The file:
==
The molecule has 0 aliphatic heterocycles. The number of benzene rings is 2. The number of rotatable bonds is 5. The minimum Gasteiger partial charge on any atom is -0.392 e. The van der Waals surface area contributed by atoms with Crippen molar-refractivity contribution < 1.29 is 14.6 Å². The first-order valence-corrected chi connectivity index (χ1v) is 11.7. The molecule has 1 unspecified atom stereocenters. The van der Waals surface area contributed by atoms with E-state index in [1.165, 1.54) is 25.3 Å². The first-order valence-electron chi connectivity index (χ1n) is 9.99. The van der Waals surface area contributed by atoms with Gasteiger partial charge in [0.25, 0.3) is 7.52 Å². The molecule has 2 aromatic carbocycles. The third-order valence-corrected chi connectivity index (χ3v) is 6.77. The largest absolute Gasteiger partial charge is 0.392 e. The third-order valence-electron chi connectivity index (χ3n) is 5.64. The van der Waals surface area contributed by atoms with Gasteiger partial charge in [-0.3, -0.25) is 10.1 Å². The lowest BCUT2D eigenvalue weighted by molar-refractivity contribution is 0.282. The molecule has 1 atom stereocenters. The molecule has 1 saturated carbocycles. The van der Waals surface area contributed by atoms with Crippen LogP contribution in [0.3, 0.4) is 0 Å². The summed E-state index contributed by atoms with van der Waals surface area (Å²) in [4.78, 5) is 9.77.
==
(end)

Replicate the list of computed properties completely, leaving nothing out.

The molecule has 0 aliphatic heterocycles. The number of benzene rings is 2. The number of rotatable bonds is 5. The minimum Gasteiger partial charge on any atom is -0.392 e. The van der Waals surface area contributed by atoms with Crippen molar-refractivity contribution < 1.29 is 14.6 Å². The first-order valence-corrected chi connectivity index (χ1v) is 11.7. The molecule has 1 unspecified atom stereocenters. The van der Waals surface area contributed by atoms with E-state index in [1.165, 1.54) is 25.3 Å². The first-order valence-electron chi connectivity index (χ1n) is 9.99. The van der Waals surface area contributed by atoms with Gasteiger partial charge in [0.25, 0.3) is 7.52 Å². The molecule has 2 aromatic carbocycles. The third-order valence-corrected chi connectivity index (χ3v) is 6.77. The largest absolute Gasteiger partial charge is 0.392 e. The third-order valence-electron chi connectivity index (χ3n) is 5.64. The van der Waals surface area contributed by atoms with Gasteiger partial charge in [-0.3, -0.25) is 10.1 Å². The lowest BCUT2D eigenvalue weighted by molar-refractivity contribution is 0.282. The molecule has 1 atom stereocenters. The molecule has 1 saturated carbocycles. The van der Waals surface area contributed by atoms with Crippen LogP contribution in [0.3, 0.4) is 0 Å². The summed E-state index contributed by atoms with van der Waals surface area (Å²) in [4.78, 5) is 9.77.